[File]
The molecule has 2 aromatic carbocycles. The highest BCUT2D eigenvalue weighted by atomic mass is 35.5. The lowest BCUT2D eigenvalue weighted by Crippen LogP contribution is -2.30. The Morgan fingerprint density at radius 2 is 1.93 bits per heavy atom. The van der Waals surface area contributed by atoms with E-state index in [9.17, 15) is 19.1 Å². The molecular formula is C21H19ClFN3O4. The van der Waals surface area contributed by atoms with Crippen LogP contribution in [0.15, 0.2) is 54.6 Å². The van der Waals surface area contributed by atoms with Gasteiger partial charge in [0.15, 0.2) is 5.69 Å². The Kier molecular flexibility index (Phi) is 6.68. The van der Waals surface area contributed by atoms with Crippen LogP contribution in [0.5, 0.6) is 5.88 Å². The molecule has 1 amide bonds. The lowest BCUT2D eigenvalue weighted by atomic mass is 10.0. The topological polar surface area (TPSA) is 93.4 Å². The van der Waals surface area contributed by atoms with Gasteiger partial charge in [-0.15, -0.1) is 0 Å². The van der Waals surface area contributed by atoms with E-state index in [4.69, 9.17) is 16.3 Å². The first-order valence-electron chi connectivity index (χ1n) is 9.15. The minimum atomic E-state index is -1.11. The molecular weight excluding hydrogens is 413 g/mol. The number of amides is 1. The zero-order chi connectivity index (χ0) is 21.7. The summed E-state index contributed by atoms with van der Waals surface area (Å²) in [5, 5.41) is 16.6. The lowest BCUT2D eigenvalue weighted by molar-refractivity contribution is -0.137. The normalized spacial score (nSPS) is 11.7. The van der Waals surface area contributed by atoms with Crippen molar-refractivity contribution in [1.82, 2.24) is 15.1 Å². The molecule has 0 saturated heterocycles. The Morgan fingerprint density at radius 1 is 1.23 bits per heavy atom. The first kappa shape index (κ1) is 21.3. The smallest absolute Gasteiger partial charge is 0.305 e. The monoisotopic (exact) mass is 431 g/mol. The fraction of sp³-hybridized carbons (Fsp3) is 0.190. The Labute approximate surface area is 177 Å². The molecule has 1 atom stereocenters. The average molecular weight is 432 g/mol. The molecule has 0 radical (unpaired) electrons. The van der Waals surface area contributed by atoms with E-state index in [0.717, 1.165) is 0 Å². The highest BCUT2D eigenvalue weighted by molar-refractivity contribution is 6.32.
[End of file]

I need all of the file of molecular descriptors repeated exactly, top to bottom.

The molecule has 2 aromatic carbocycles. The highest BCUT2D eigenvalue weighted by atomic mass is 35.5. The lowest BCUT2D eigenvalue weighted by Crippen LogP contribution is -2.30. The Morgan fingerprint density at radius 2 is 1.93 bits per heavy atom. The van der Waals surface area contributed by atoms with E-state index in [9.17, 15) is 19.1 Å². The molecular formula is C21H19ClFN3O4. The van der Waals surface area contributed by atoms with Crippen LogP contribution in [0.15, 0.2) is 54.6 Å². The van der Waals surface area contributed by atoms with Gasteiger partial charge in [0.15, 0.2) is 5.69 Å². The Kier molecular flexibility index (Phi) is 6.68. The van der Waals surface area contributed by atoms with Crippen LogP contribution in [0.5, 0.6) is 5.88 Å². The molecule has 1 amide bonds. The lowest BCUT2D eigenvalue weighted by atomic mass is 10.0. The topological polar surface area (TPSA) is 93.4 Å². The van der Waals surface area contributed by atoms with Gasteiger partial charge in [-0.15, -0.1) is 0 Å². The van der Waals surface area contributed by atoms with E-state index in [4.69, 9.17) is 16.3 Å². The first-order valence-electron chi connectivity index (χ1n) is 9.15. The minimum atomic E-state index is -1.11. The molecular weight excluding hydrogens is 413 g/mol. The number of amides is 1. The zero-order chi connectivity index (χ0) is 21.7. The summed E-state index contributed by atoms with van der Waals surface area (Å²) in [5, 5.41) is 16.6. The lowest BCUT2D eigenvalue weighted by molar-refractivity contribution is -0.137. The normalized spacial score (nSPS) is 11.7. The van der Waals surface area contributed by atoms with Crippen molar-refractivity contribution in [1.82, 2.24) is 15.1 Å². The molecule has 0 saturated heterocycles. The Morgan fingerprint density at radius 1 is 1.23 bits per heavy atom. The first kappa shape index (κ1) is 21.3. The smallest absolute Gasteiger partial charge is 0.305 e. The monoisotopic (exact) mass is 431 g/mol. The fraction of sp³-hybridized carbons (Fsp3) is 0.190. The Labute approximate surface area is 177 Å². The molecule has 1 atom stereocenters. The average molecular weight is 432 g/mol. The molecule has 0 radical (unpaired) electrons. The van der Waals surface area contributed by atoms with E-state index in [0.717, 1.165) is 0 Å². The highest BCUT2D eigenvalue weighted by molar-refractivity contribution is 6.32.